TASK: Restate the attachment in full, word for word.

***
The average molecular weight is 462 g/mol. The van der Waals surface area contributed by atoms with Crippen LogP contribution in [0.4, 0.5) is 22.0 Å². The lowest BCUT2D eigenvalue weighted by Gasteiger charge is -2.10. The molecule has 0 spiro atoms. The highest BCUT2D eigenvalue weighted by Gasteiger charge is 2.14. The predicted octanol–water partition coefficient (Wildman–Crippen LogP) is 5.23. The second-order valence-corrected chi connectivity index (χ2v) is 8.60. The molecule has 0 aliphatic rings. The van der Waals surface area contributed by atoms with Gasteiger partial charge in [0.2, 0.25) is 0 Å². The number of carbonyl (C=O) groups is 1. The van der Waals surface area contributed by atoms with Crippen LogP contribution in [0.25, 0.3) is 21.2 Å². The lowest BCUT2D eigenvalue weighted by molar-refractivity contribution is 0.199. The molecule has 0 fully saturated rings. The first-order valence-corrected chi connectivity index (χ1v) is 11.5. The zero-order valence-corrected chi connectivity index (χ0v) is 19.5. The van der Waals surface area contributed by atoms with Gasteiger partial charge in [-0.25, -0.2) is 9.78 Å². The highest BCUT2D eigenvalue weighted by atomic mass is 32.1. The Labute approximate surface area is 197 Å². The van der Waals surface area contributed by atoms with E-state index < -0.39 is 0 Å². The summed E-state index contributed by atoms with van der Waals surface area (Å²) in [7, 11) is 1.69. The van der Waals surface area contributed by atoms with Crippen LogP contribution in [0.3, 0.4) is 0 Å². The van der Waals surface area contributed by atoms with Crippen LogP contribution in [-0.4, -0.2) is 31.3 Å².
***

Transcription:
The average molecular weight is 462 g/mol. The van der Waals surface area contributed by atoms with Crippen LogP contribution in [0.4, 0.5) is 22.0 Å². The lowest BCUT2D eigenvalue weighted by Gasteiger charge is -2.10. The molecule has 0 spiro atoms. The highest BCUT2D eigenvalue weighted by Gasteiger charge is 2.14. The predicted octanol–water partition coefficient (Wildman–Crippen LogP) is 5.23. The second-order valence-corrected chi connectivity index (χ2v) is 8.60. The molecule has 0 aliphatic rings. The van der Waals surface area contributed by atoms with Gasteiger partial charge in [0.2, 0.25) is 0 Å². The number of carbonyl (C=O) groups is 1. The van der Waals surface area contributed by atoms with Crippen LogP contribution in [0.25, 0.3) is 21.2 Å². The lowest BCUT2D eigenvalue weighted by molar-refractivity contribution is 0.199. The molecule has 0 fully saturated rings. The first-order valence-corrected chi connectivity index (χ1v) is 11.5. The zero-order valence-corrected chi connectivity index (χ0v) is 19.5. The van der Waals surface area contributed by atoms with Gasteiger partial charge in [-0.25, -0.2) is 9.78 Å². The highest BCUT2D eigenvalue weighted by atomic mass is 32.1. The Labute approximate surface area is 197 Å². The van der Waals surface area contributed by atoms with E-state index < -0.39 is 0 Å². The summed E-state index contributed by atoms with van der Waals surface area (Å²) in [7, 11) is 1.69. The van der Waals surface area contributed by atoms with Crippen LogP contribution in [0.3, 0.4) is 0 Å². The van der Waals surface area contributed by atoms with Crippen LogP contribution in [-0.4, -0.2) is 31.3 Å².